In the intracranial pressure experiments, animals were injected at 5 minutes, 6 hours and 24 hours post trauma. The 6 hours injection appears to be critical since animals receiving only the 5 minute injection had elevated ICP's at 24 hours which subsequently decreased following the 24 hour injection (See FIG. 8)
The 27.2 ug dose of the peptide reduced the mean trauma-induced increase in blood brain barrier (BBG) permeability at 2 hours from 32% to 8.7% (FIG. 3). This decrease was statistically significant (p <0.01.) In the tissues (7) in which BBB increased in impacted animals which received the peptide compared to non-impacted, saline controls, it also increased in control non-impacted animals receiving the analog. In two of these tissues (significantly affected by the impact), the increases were less than those produced by trauma alone. The hind brain appears to be particularly sensitive to the peptide.
Head trauma reduced cerebral blood flow by an average of 12.4% (FIG. 4). Administration of the peptide to impacted rats increased blood flow to a mean reduction of 5.4% compared to control non-impacted animals (P <0.001). In control, non-impacted rats, the peptide analog increased cerebral blood flow by 7.3%. This pattern was observed in all but 3 tissues. In the parietal and frontal cortical tissues and callosal white matter, blood flow was either increased or returned to control values in impacted animals as a result of the administration of the peptide.
Head trauma in the model did not significantly affect blood gases or pH at two hours; however both pO2 and pCO2 were elevated compared to control animals (FIG. 5). Administration of the peptide to impacted rats raised pO2 significantly by 5%; pCO2 was increased, but not significantly compared to saline control non-impacted animals. In control animals receiving the peptide, pO2 was increased and pCO2 was significantly decreased by 6% (p <0.05). pH was unchanged in impacted animals receiving the peptide but significantly increased (1%) in non-impacted animals receiving the peptide.
Hematocrit was not significantly affected in any of the groups compared to control animals (FIG. 5). However, head trauma caused a non-significant decrease in cardiac output which was restored by administration of the peptide. Moreover, the peptide increased cardiac output in control animals by 13% which may account for some of the changes seen in cerebral blood flow in animals receiving the peptide.
In the model of moderate concussion post-injury, time-dependent ICP changes occurred in roughly two phases: a rapid increase to about mmHg during the first 6 hour period followed by a steady increase which peaked by 30 hours with an average pressure to 30 mmHg (FIGS. 6 and 7). Although ICP decreased slowly thereafter, relatively high levels (>20 mmHg) were still observed up to 72 hours post injury. Average ICP fell below 20 mmHg only after 96 hours post injury. In stark contrast, animals receiving the peptide analog at 5 minutes, 6 hours and 24 hours post-injury suffered no secondary rise in ICP after 6 hours (FIG. 6). While the peptide did not affect the early rapid rise to about 10 mmHG at 6 hours, mean ICP levels in drug treated animals which had received a moderate concussion remained below 10 mmHg for up to 6 days. Uninjured animals receiving the peptide at the same time periods and dose levels were not different from control animals.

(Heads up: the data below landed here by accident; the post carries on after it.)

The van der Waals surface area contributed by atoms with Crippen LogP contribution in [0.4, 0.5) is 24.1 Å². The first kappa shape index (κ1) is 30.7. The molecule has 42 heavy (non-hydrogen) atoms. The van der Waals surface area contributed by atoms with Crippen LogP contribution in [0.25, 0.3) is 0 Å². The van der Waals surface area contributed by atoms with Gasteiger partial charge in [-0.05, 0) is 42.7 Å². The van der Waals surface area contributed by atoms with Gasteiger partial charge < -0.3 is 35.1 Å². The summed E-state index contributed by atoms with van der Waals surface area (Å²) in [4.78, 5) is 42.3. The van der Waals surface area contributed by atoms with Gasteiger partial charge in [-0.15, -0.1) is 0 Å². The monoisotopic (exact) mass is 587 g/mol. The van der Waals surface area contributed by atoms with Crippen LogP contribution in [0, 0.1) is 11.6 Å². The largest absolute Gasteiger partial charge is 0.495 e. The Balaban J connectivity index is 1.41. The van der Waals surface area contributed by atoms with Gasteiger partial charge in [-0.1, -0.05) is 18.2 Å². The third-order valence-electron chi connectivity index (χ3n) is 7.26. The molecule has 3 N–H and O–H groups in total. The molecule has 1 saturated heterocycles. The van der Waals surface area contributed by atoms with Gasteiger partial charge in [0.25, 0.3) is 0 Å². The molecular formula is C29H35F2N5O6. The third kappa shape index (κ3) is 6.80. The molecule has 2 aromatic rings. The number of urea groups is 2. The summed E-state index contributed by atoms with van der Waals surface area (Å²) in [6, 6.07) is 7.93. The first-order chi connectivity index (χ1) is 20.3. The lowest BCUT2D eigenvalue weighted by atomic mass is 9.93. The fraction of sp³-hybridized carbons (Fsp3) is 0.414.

Cerebral permeability and blood flow measures in head-injured and uninjured control animals were compared by means of Students t test. A level of probability of P<0.05 was considered statistically significant.
All experiments have been reviewed by the Wayne State University Animal Care Committee and have met, or exceeded AAALAC and DHEW standards as defined in the Guide for Care and Use of Laboratory Animals (DHEW Publication No. (NIH) 78-23.) All surgical and injury procedures were carried out under anesthesia; 1.5% halothane (induction), 0.5-1% maintenance.
The above experiments demonstrate the effectiveness of the present invention as a method for reducing the rise in intracranial pressure accompanying head trauma. Further demonstrated is the ability of the present invention to significantly reduce the reduction of cerebral blood flow accompanying the head trauma. Hence, the present invention provides a unique and significant means for the treatment of the effects of at least moderate head trauma as well as other conditions wherein vascular permeability is effected.
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|U.S. Classification||514/10.8, 514/17.7|
|International Classification||A61K38/00, A61P25/00, C07K14/575, A61K38/35, A61P9/00, C07K7/06|
|Aug 19, 1991||AS||Assignment|
Owner name: WAYNE STATE UNIVERSITY, MICHIGAN
Free format text: ASSIGNMENT OF ASSIGNORS INTEREST.;ASSIGNORS:GOLDMAN, HAROLD;MURPHY, SHARON;MOREHEAD, MARILYN;REEL/FRAME:005823/0580
Effective date: 19910813
|Aug 21, 1996||FPAY||Fee payment|
Year of fee payment: 4
|Jul 31, 2000||FPAY||Fee payment|
Year of fee payment: 8
|Sep 8, 2004||REMI||Maintenance fee reminder mailed|
|Feb 23, 2005||LAPS||Lapse for failure to pay maintenance fees|
|Apr 12, 2005||FP||Expired due to failure to pay maintenance fee|
Effective date: 20050223